Since 2014, Om Café has been under the co-ownership of two Ferndale residents: Bill Blondy and Jessica Norwood. Both Blondy and Norwood were long-time customers and devoted fans of The Om. Norwood is currently handling the majority of the café operations, along with her husband, Matthew Helsel, and a team of 12 other staff. Norwood was introduced to The Om Café at age three, through her mom, and worked her way up over the past five years, from waitressing to management, then into ownership. She fondly describes The Om as, “a child of mine since I was little…I used to empty my piggy bank for a nori roll! This is absolutely my dream job. I can’t imagine being away from this space and this environment.”

Norwood’s main goal with the menu, as she explained, is to: “Stay fresh to the times while still respecting the tradition of everything The Om stands for. I am basically creating a niche within a niche, by focusing on ‘vegan comfort foods’! On a daily basis, I am asking myself, ‘what are people excited about eating?’”

Being the head chef comes with considerable responsibility to her customers. “There are so many different forms of vegan cuisine, and being a chef is generally an egocentric profession. But I continuously learn and grow. Food is life. It’s a gift to enjoy. Every member of staff here plays a pivotal role.”

Customers gravitate to The Om Café for a variety of reasons. Some are influenced by advice from a doctor, to eat less meat in order to lose weight for example. Others may be drawn to try vegetarian or vegan cuisine due to a girlfriend or boyfriend eating that way.  Many times, a macrobiotic diet is suggested for those fighting different types of cancer.

Norwood has an abundant passion for The Om, where she believes that even her personal attitude and energy level will be conveyed through the food she cooks, “I feel like I am home when I am here! I met my husband here, was proposed to here, and have had friends’ and family birthdays here. It can be humbling to think that my positive or negative energy translates into the quality of food that I serve.”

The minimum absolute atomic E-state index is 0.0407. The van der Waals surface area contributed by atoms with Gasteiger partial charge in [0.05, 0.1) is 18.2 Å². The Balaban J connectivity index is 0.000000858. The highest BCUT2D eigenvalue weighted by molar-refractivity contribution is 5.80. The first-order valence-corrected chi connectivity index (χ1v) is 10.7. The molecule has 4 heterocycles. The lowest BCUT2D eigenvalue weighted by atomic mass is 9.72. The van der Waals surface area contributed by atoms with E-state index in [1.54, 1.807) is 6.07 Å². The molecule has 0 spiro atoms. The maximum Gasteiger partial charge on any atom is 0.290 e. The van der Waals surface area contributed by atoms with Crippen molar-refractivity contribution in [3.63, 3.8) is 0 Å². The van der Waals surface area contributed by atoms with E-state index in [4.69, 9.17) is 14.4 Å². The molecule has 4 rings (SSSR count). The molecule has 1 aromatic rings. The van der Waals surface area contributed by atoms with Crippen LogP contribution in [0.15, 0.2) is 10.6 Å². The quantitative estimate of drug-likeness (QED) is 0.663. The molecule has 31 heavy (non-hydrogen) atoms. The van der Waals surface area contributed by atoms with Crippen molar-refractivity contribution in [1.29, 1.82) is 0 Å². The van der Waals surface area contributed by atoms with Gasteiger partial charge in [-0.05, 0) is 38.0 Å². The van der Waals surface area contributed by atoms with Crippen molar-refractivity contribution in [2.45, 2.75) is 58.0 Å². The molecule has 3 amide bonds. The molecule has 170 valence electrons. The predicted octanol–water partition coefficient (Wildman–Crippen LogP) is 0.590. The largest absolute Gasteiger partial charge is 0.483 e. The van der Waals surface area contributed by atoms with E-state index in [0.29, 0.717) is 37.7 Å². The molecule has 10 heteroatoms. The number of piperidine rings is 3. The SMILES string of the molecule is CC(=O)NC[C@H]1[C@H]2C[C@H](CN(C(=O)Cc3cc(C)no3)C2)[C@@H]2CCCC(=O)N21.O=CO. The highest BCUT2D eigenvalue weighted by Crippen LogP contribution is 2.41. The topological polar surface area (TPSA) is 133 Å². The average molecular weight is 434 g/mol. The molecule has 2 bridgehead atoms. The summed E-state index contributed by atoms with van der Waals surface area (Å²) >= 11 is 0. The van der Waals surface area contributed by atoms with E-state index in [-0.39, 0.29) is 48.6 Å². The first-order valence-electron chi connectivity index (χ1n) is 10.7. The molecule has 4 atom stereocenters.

The Om Café has received several awards over the years. Most recently, the ‘Click on Detroit’ Channel 4 News award for ‘Best Vegetarian Cuisine, 2017.’ Norwood likes to give back to the community also; there is a donation box inside the café and the proceeds go to a local shelter. Recently, she hosted a “Nom Week,” where The Om joined forces with the nosh pit food truck, and together they raised money for Ferndale’s Catfe Cat Shelter.

Norwood is not just creating delicious vegan dishes, she is creating an overall vibe of enthusiasm and positivity, which is transferring to staff and customers alike. We look forward to seeing more of what she has in store for us soon!

23136 Woodward Ave., Ferndale, 248.548.1941
Jessica@omcafe.com
www.facebook.com/omcafeferndale
M/W/Th/Fri: 4-9pm.
Sat: 11a-3pm; 4-9pm.
Tues, Sun: Closed.

By Jennifer Goeddeke

NOW AT THEIR PERMANENT LOCATION IN OAK PARK (9 mile & Scotia), Knight Light Candle is certainly a mind-expanding store! With an abundance of light streaming in from the multiple high-set windows and an eclectic selection of items, Knight Light is a relaxing treat to browse around. The store is a family-run business, previously situated for two decades in Detroit (at Mt. Elliott & Gratiot). Customers come from all over to shop – including many from out-of-state locations and Canada.

Owner Ron Hammer started out in the candle business over 30 years ago, at a company called Skippy Candles. In 1990, he moved on to work at Goodwill Candles. Soon after, in 1992, he decided to open his own store and Knight Light Candle was born!

I recently met with Ron, Jon, Ben and Nancy Hammer for a guided tour and interview. It was immediately clear the Hammers love what they do. Immediately upon entering the building, customers are given individual attention. And Ron pointed out, “our customers always come back!”

As the name would suggest, the candle inventory is impressive. There are candles to represent almost any possible occasion, and to enable wishes or prayers to come true.